Capozzi questioned the state committee’s plans to make the decision so soon.
“They are making it more difficult for the average person to have input,” said Capozzi, who served as the District’s shadow representative to Congress from 1995 to 1997.
Although the interim appointee also secures the backing of the local Democratic Party and some of the advantages of incumbency, there is not expected to be a clear front-runner in the special election, which will probably be a low-turnout contest.
Last year, the state committee selected Biddle as an interim council member after Kwame Brown gave up an at-large seat to become council chairman. Four months later, Vincent B. Orange (D) defeated Biddle in the special election.
Biddle challenged Orange in the Democratic primary this year and lost by fewer than 2,000 votes. In an interview, Biddle said he’s now “very interested” in entering his third council race in less than two years.
“I am just dedicated to making sure D.C. gets the best leadership to bring us together and take us forward,” said Biddle, a vice president of advocacy for UNCF, formerly known as the United Negro College Fund.
Michael A. Brown, who was unseated by independent David Grosso in November, is also sending signals that he, perhaps, hopes his absence from the council will be short-lived.
In an interview with the Afro-American newspaper last week, Brown attributed his loss to unfair media coverage of his financial and campaign troubles and to voter confusion because shadow senator Michael D. Brown was also running in November as an at-large council candidate.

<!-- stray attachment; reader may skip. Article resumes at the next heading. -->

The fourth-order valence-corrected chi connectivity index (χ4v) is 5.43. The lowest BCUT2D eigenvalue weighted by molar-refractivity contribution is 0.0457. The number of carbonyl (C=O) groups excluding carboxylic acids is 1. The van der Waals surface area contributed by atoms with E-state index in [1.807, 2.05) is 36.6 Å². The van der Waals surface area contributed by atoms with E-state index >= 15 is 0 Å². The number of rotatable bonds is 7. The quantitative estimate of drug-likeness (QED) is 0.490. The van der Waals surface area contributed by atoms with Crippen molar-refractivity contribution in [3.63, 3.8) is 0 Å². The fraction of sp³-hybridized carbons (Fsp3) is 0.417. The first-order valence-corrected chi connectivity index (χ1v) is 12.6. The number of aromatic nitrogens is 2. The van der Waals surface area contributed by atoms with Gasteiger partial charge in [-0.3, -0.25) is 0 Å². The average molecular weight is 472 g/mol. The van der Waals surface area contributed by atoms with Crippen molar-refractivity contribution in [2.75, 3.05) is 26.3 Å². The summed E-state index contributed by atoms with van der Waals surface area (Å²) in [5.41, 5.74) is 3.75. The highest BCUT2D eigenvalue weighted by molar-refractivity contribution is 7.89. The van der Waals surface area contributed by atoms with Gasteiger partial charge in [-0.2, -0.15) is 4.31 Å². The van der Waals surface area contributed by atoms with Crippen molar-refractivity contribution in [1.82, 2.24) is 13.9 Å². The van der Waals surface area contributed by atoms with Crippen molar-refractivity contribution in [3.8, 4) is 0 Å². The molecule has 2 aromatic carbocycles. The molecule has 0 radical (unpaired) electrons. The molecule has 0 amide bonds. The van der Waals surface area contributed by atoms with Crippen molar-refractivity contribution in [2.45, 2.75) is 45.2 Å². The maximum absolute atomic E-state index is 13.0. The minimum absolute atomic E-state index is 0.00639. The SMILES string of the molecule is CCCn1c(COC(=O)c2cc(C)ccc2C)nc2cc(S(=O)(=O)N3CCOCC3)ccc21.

When asked if he planned to run, Brown responded: “You will hear that when I have a chance to talk about it later.”
Shapiro, who unsuccessfully challenged Orange this year, said he is considering the race. “It’s a special election, so we can expect low turnout,” Shapiro said. “So it’s going to come down to the real basics of any campaign: good organizing, fundraising . . . and a very scientific approach to campaigning.”
The likelihood of a small turnout could lure Mara into trying to win a seat on the council for the GOP. Republicans make up less than 7 percent of registered voters in the District, but Mara also has some support among independents and Democrats.
In the 2011 special election, Mara finished second behind Orange, losing by about 1,700 votes.
Mara, who also ran unsuccessfully for the council in 2008, said in an interview that “there is a good possibility” he will run in the special election.
Mike DeBonis contributed to this report.